The apostle Paul addressed these words to believers at Philippi in the midst of a warning that there were some “whose interests were centred on earthly matters”. Appended to his comment about our heavenly citizenship (Gk politeuma, from whence our word politics is derived) is the salient explanatory statement, “from whence also we look for the Saviour, the Lord Jesus Christ”.

In view of the fact that Australians are about to face a federal election in the forthcoming months, we do well to think about our “relations to the state”. With so much media attention and hype over this election and the issues involved, we may well get involved in discussions that could betray our professed standing and allegiance. With issues such as education, the economy, the family, indigenous and foreign affairs, water, global warming etc, about which we may well have an opinion and preference, we must not forget that these matters belong to the governments of this day and that we are “strangers and pilgrims” awaiting the coming of the Lord and the establishment of his beneficent reign in which all nations will be blessed, and “all nations shall call him blessed” (Psa 72:17). So rather than becoming anxious about the outcome, we can rest in the knowledge that the Father is in control and that His will will be done.

So whoever becomes prime minister and whatever party is voted into power, we will witness God’s will being done. We must remain detached from the election and not vote, for we may place our weight behind someone whom God has not chosen if we do. It should be noted also that the matter of voting is mentioned in “Doctrines to be Rejected”, appended to our Statement of Faith in the following words, “That we are at liberty to serve in the Army, or as police constables, take part in politics or recover debts by legal coercion” (number 35). We can be thankful that our conscience has been recognized, and our reason for abstaining from voting accepted by ‘the powers that be’. The wording we use generally is, “It has always been a tenet of the Christadelphian Brotherhood, of which I am a member, to abstain from voting and for that reason I did not vote.” This statement must not be just a convenient form of words but a conviction borne of Scripture.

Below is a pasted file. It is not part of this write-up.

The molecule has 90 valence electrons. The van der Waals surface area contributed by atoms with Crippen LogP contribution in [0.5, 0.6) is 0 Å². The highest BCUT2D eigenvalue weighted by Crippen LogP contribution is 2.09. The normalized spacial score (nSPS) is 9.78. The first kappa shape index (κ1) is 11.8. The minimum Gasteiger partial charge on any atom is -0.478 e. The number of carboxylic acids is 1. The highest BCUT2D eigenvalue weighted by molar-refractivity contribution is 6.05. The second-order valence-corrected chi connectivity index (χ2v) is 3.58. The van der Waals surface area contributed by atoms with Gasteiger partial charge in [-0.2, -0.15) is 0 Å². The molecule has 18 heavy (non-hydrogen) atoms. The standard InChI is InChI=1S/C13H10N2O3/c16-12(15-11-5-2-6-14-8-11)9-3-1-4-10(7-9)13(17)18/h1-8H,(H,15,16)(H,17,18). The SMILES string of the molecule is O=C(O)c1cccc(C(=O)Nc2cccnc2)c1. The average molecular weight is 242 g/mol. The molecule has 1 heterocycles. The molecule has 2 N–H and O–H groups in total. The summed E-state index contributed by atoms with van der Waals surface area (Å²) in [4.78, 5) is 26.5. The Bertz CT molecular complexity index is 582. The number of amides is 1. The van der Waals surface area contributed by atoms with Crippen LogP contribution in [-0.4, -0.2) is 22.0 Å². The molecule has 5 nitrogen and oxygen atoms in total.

There are many clear statements where God’s superintendence of human affairs can be appreciated. In his prayer of thanks for having Nebuchadnezzar’s dream and its interpretation revealed to him, Daniel said, “[God] changeth the times and the seasons: he removeth kings, and setteth up kings” (Dan 2:21). Looking back, we can see that the vision was a blueprint of human history as one empire succeeded another, enabling us to draw the unassailable conclusion expressed elsewhere in Daniel that “the most High ruleth in the kingdom of men, and giveth it to whomsoever he will” (4:17).

It is interesting, too, to note that our Lord remained separate from the politics of his day and accepted the status quo as having been ordained by God. When Pilate presumed to point out to the Lord that he had power to crucify him and power to release him, he was informed that he was essentially powerless: “Thou couldest have no power at all against me, except it were given thee from above” (John 19:11). Earlier he had explained that his “kingdom was not of this world” [Gk kosmos, order of things, John 18:36]. Like him then we await the time when God will intervene in human affairs, when the “kingdoms of this world [will] become the kingdoms of our Lord, and of his Christ” (Rev 11:15). In our patient waiting for that Kingdom, we stand with our Lord, who said of his disciples, “They are not of the world, even as I am not of the world” (John 17:16).

The refusal of early Christians to become involved in matters of state is commented upon at length by the historian Edward Gibbon. He says, “The Christians felt and confessed, that such institutions [governments etc] might be necessary for the present system of the world, and they cheerfully submitted to the authority of their Pagan governors” (cp Rom 13:1–6; Titus 3:1; 1 Pet 2:13–14); “but while they inculcated the maxims of passive obedience, they refused to take any active part in the civil administration or the military defence of the empire”; and “it was impossible that the Christians, without renouncing a more sacred duty, could assume the character of soldiers, of magistrates, or of princes” (Decline and Fall of the Roman Empire, Vol 1 ch 15).

Bertrand Russell made some informed comments upon this subject: “Christianity was, in its earliest days, entirely unpolitical. The best representatives of the primitive tradition in our time are the Christadelphians, who believe the end of the world to be imminent, and refuse to have any part or lot in secular affairs. This attitude, however, is only possible to a small sect” (Power, A New Social Analysis ch 7).

So as the days go by and candidates seek place and power in this kosmos, this order of things, Christ’s brethren, like him, must stand aside. As the apostle Peter expressed it: “we, according to his promise, look for new heavens and a new earth, wherein dwelleth righteousness” (2 Pet 3:13). Perhaps we could use the fact that we do not participate in elections to proclaim God’s coming Kingdom to any enquirers. It is our way of “confessing that we are strangers and pilgrims in the earth” and of “declaring that we seek a country”, because “we desire a better country, that is, an heavenly” (Heb 11:13,14,16).

We can conclude with the words of Paul relating to these matters. He encourages us to pray “for kings, and for all that are in authority; that we may lead a quiet and peaceable life in all godliness and honesty. For this is good and acceptable in the sight of God our Saviour” (1 Tim 2:1–3).

May His Kingdom soon come, and His will be done on earth, as in heaven (Matt 6:10).